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When you are 25 weeks pregnant, your baby drinks amniotic fluid, which is actually quite healthy and contains carbohydrates, salt, proteins, and lipids, for example.

Your uterus is now the size of a soccer ball. How about your hubby, is he gaining a small baby belly as well? Learn about the most common sympathy pregnancy symptoms in men here.

This article will cover fetal development, how big your baby is, what month you are actually in, pregnancy symptoms, and what’s happening with your belly and body, mom.

Week 24 | Week 26

25 weeks pregnantPin

What to Expect When 25 Weeks Pregnant?

How many months is 25 Weeks Pregnant?

At 25 weeks, you are still in your second trimester but are getting near to the final trimester. At this point, you are in the sixth month of pregnancy.

Because it is often confusing to count pregnancy weeks and months and know the difference between what week/month you are in and how many weeks/months you are actually pregnant, we made a short guide to help you understand it.

Your Baby at 25 Weeks

How Big is my Baby at 25 Weeks?

baby fruit size pregnancy week 25 acorn squashPin
The fetal age of your baby is now 23 weeks.

Your baby measures about 13.5 inches (34 cm) from head to heel. At 25 weeks, the baby weighs approximately 1.5 pounds (680gr). Your little one is now the size of an acorn squash.

What Does My Baby Look Like at 25 Weeks Pregnant?

Your baby is slowly storing fat and is starting to get a little bit chubbier. Her proportions are now quite like those of a newborn baby, although much smaller and skinnier.

The skin of your baby is now smoother and pinker than before. It is due to the development of the capillaries, the small vessels filled with blood. The building up of fat also helps.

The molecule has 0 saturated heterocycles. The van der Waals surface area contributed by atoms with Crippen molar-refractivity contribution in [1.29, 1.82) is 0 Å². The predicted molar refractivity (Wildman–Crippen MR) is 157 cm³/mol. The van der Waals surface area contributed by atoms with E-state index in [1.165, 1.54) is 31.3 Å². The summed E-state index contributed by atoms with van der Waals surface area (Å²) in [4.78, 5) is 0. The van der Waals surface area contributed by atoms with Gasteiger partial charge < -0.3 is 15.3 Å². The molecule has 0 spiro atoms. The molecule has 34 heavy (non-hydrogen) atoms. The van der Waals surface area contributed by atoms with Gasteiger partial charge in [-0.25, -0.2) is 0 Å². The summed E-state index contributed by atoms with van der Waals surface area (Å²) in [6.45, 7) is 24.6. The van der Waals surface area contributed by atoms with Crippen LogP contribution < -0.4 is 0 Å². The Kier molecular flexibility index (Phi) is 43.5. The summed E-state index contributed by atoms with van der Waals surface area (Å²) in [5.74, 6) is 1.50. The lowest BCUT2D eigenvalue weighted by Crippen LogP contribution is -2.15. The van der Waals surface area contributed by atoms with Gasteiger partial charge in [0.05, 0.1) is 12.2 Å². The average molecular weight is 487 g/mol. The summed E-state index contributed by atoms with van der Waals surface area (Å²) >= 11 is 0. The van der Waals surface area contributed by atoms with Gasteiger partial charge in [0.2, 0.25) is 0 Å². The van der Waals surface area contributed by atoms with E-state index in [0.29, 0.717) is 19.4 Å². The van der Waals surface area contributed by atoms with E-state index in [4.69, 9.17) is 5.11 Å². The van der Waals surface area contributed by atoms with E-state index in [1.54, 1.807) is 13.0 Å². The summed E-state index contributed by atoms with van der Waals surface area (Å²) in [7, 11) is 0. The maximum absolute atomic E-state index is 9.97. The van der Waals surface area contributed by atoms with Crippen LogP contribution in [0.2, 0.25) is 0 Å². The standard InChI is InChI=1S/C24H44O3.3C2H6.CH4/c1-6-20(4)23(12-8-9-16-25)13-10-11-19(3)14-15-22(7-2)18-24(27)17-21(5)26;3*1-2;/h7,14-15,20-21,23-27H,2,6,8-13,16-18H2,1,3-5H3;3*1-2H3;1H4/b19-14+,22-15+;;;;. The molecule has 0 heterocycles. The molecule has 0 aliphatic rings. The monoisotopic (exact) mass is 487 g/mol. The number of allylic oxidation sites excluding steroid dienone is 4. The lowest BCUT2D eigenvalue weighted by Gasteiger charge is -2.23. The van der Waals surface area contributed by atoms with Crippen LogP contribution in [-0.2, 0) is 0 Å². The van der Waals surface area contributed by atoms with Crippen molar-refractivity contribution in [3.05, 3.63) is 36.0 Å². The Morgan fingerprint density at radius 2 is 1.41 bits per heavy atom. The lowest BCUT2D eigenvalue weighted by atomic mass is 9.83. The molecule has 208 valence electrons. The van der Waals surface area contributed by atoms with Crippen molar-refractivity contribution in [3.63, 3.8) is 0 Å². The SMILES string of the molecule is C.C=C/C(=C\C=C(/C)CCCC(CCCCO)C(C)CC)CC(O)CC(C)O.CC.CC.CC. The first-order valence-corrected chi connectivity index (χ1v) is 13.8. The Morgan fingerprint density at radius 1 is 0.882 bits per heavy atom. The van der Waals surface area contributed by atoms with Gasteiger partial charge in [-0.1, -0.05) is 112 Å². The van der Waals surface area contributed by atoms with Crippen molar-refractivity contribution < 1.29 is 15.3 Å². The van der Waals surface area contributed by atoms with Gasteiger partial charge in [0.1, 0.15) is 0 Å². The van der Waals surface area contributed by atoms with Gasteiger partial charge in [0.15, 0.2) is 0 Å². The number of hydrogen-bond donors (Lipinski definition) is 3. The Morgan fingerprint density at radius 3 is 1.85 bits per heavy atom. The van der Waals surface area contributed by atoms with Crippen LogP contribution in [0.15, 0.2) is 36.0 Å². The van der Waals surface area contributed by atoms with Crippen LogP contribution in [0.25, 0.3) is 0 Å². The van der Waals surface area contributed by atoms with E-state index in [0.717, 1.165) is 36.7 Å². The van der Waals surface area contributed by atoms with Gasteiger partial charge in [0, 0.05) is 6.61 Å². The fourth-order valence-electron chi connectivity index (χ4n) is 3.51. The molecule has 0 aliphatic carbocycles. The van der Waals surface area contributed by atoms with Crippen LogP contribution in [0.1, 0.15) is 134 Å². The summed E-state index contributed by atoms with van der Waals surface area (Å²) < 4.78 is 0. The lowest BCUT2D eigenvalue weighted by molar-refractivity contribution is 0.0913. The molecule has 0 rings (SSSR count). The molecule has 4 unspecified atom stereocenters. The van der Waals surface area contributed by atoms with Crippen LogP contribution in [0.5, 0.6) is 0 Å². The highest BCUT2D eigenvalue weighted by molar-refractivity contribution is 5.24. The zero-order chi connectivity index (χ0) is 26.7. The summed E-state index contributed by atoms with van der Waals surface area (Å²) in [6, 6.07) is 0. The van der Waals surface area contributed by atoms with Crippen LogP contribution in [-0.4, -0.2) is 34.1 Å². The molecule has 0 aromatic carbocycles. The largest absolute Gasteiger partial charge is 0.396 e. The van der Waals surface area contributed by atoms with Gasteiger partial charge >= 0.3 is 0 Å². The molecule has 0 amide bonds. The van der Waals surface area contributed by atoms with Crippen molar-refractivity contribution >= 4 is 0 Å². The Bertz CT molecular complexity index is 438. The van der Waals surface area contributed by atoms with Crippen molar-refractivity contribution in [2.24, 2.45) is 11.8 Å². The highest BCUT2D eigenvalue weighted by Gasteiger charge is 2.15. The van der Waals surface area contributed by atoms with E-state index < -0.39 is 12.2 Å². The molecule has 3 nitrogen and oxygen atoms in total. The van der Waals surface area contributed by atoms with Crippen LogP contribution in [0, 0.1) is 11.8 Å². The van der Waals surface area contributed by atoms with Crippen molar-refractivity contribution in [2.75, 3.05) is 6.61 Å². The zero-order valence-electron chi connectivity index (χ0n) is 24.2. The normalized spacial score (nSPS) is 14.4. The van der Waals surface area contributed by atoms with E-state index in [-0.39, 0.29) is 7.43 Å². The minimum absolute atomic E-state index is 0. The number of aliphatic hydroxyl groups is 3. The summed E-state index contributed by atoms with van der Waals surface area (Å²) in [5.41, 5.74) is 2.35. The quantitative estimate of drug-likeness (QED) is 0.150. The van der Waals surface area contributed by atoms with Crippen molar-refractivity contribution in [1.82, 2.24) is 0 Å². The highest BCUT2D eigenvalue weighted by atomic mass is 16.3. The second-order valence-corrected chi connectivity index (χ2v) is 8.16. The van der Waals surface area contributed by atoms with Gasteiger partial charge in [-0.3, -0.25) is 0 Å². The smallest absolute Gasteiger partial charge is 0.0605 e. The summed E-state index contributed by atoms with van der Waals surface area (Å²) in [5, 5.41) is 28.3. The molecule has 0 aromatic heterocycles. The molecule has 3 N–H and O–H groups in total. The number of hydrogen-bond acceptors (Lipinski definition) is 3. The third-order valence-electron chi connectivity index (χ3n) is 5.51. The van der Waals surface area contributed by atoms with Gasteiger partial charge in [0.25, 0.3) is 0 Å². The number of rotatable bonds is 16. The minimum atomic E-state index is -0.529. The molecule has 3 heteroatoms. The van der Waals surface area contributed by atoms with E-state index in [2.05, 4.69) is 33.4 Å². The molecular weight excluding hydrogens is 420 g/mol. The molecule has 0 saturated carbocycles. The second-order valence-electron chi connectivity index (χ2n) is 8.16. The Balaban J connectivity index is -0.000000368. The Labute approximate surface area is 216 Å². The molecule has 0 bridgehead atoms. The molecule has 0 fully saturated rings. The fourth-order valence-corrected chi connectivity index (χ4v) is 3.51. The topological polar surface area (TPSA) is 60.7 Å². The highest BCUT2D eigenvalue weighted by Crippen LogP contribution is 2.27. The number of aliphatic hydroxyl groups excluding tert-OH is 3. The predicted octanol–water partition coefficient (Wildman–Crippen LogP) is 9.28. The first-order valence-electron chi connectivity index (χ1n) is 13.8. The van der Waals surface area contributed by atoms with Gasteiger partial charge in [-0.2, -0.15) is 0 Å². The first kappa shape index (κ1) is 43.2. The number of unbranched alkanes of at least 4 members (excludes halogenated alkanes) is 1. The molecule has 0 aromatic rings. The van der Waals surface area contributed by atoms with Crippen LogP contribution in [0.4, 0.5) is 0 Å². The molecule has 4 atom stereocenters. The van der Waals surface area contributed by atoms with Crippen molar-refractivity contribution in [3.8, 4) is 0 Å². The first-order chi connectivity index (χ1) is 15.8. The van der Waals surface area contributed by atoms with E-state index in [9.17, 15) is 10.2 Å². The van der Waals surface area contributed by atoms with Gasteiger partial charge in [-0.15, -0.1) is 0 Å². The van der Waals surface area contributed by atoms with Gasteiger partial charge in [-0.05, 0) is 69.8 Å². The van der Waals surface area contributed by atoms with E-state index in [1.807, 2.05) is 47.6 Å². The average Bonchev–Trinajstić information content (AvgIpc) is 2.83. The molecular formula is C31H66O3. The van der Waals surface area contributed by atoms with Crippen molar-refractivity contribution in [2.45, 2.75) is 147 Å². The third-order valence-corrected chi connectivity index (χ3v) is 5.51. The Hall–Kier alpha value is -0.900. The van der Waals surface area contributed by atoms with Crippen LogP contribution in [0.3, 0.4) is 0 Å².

Hair growth is taking place at this time.

Fetal development

25 weeks pregnant ultrasoundPinThis is a busy week for your baby’s physical development.

The spinal structures begin to form a total of 33 rings, 150 joints, and 1000 ligaments.

Your baby’s lungs are developing rapidly this week. In particular, the lower airways of the lungs are developing.
At this time, lung surfactants, which aid in lung expansion after the baby’s birth, are already present.

However, the lungs are still too immature to function properly, such as sending out oxygen to the bloodstream during inhalation and releasing carbon dioxide during exhalation. During the latter part of the week, blood vessels are starting to develop in the lungs – that’s closer to the lungs’ full maturity.

In addition to lung development, your baby’s nostrils begin to open, although they are still plugged up with amniotic fluid.

The baby can now smell different scents in the amniotic fluid because the part of the nose that makes it possible is now functioning.

Even though your baby’s eyelids are still closed, he can see the difference between dark and light.